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Payment for Lost Wages (TTD) As Part of Your Workers' Compensation Claim

After suffering a work-related injury, you can collect benefits through workers’ compensation coverage provided by your employer. The purpose of workers’ comp benefits is keeping you financially afloat while you recover from your injury. When it comes time to return to work, the workers’ compensation benefits you receive can be disrupted or altered, specifically your disability benefits.

TTD Benefits & Beginning Work Again

Many injured workers actually want to get back to work as soon as possible, even if that means completing new job responsibilities. Before you can return to work, though, you should consider what it will do to your temporary total disability (TTD) benefits, and you will have to get approval from a medical provider.

If your doctor assesses your injuries and determines you can safely perform light or modified duty work with certain restrictions, and your employer offers you such work, you may not be eligible for TTD benefits. If you return to light or modified duty at less than full pay, workers’ compensation law requires that temporary partial disability (TPB) benefits be paid to you. The payments combined with your light duty pay should give you at least as much pay as what you would earn through a TTD rate.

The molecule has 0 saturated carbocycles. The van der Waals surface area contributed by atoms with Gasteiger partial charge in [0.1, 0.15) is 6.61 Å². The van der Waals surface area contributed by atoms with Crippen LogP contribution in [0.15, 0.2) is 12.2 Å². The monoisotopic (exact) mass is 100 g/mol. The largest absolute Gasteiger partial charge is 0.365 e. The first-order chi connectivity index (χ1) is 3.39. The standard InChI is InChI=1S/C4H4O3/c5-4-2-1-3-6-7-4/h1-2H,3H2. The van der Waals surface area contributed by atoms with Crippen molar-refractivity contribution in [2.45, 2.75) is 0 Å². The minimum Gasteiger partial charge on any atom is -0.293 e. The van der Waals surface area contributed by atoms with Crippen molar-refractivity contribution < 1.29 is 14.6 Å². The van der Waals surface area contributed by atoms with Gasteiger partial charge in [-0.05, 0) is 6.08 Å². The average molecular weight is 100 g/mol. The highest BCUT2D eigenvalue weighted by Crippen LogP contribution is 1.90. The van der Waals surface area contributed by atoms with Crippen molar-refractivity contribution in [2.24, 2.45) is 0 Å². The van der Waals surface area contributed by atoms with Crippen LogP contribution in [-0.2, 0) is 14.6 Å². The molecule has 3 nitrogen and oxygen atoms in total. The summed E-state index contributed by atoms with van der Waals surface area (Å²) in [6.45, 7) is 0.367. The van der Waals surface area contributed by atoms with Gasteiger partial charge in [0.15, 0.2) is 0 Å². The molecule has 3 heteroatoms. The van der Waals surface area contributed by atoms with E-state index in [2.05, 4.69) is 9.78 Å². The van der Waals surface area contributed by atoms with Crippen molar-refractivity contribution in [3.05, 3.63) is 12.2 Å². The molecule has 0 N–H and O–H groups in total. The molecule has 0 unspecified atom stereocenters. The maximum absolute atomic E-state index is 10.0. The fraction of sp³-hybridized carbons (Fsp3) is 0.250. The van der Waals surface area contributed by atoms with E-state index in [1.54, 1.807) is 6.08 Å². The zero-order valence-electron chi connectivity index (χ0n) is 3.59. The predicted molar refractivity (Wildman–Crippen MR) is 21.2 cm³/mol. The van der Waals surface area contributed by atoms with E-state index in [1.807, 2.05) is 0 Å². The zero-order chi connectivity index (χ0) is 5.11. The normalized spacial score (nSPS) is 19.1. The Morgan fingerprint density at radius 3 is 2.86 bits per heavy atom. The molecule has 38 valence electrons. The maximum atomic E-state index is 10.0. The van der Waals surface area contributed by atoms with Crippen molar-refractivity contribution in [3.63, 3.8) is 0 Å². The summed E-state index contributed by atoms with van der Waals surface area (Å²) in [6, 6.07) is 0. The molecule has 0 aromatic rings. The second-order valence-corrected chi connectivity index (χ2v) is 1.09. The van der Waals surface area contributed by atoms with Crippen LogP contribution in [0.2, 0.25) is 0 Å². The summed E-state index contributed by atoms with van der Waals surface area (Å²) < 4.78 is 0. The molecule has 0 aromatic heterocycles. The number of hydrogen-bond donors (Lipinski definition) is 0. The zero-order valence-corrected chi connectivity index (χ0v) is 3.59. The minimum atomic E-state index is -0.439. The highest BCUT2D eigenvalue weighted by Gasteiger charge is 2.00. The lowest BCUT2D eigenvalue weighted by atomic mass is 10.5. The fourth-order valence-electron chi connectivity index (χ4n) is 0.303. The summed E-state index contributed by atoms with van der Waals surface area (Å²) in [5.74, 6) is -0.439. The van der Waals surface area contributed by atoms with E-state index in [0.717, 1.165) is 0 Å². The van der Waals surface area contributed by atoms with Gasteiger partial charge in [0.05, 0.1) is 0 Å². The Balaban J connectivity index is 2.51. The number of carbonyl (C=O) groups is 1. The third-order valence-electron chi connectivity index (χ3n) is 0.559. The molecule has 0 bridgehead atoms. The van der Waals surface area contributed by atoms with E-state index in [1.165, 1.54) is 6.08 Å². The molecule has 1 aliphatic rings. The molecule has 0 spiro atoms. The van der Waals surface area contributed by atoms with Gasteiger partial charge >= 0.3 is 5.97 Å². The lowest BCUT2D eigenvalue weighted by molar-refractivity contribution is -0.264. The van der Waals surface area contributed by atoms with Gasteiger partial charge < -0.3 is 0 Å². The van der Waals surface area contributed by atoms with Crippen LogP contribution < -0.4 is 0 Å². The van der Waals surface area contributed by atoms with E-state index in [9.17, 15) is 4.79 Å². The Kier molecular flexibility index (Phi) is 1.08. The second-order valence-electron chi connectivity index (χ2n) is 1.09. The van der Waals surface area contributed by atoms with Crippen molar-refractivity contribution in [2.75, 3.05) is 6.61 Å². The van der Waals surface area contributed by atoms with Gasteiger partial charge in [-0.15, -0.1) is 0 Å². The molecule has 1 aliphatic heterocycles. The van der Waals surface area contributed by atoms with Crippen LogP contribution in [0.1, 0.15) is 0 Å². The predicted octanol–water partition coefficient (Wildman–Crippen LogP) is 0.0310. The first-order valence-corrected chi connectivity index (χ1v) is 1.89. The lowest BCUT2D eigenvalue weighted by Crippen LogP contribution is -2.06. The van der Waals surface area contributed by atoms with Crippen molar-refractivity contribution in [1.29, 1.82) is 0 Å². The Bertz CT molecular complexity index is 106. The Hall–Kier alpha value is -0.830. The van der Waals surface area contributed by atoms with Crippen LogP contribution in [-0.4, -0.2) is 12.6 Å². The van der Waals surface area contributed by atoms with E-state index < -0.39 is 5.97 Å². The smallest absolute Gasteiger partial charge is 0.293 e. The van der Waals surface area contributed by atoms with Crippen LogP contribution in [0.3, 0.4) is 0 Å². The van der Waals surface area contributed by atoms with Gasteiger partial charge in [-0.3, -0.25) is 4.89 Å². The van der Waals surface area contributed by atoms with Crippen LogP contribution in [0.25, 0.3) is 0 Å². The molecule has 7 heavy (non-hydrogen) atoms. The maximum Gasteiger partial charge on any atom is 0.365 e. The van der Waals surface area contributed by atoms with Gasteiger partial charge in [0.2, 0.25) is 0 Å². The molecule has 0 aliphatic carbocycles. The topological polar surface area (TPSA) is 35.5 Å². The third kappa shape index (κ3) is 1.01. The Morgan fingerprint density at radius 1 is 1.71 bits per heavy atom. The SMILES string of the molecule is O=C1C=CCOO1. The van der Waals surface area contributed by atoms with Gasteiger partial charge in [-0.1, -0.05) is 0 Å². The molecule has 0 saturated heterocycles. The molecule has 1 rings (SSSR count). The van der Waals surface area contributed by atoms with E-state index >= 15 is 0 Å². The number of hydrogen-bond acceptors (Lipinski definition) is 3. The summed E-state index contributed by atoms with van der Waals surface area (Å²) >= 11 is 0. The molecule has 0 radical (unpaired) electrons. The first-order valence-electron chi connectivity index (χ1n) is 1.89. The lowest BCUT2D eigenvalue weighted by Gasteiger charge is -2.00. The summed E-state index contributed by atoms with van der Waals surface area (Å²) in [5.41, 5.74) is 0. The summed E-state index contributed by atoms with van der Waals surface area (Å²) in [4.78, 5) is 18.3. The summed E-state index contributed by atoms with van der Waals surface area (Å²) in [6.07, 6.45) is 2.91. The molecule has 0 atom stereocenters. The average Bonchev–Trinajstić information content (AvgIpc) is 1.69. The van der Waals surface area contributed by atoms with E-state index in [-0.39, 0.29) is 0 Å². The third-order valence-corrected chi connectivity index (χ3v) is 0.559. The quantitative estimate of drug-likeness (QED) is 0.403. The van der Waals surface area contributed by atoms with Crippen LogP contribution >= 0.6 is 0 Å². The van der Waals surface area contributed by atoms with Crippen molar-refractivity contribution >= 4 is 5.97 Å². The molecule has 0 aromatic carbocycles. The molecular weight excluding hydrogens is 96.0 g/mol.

If your doctor decides you are unable to work because of your injuries or debilitations, or due to surgery or another treatment needed for your injury, you are entitled to payment for lost wages. These payments are called temporary total disability. TTD benefits should be paid to you until your doctor or the physician assigned to your case says that you can return to work. The TTD benefits you receive can also be canceled when your treatment is concluded because your condition has reached maximum medical improvement (MMI), if this occurs first.

Three things you should keep in mind about TTD are:

  1. TTD is most commonly calculated as 2/3 of your average weekly wage for the 13 weeks prior to your injury.
  2. TTD is supposed to be paid weekly, not bi-weekly like many regular salary schedules.
  3. TTD is not taxable.

Make Sense of Your TTD Case & Workers’ Comp Claim

Not sure how to handle or begin your workers’ compensation claim after a work injury? Worried you might not be receiving the disability benefits you need and deserve? You are not alone — Buchanan, Williams, & O'Brien, P.C. and our St. Louis workers’ compensation attorneys are here to support and guide you.

Our legal team provides reliable counsel to people who have been injured in work accidents. We offer free consultations that allow you to discuss your concerns with an experienced attorney without reaching for your wallet first. For your convenience and confidence, we do not charge attorney fees unless we win your case, we can visit you in your home or hospital room, and we can schedule evening and weekend appointments.

Contact us online or call our St. Louis office at 314-862-6865 to schedule a free initial consultation of your own.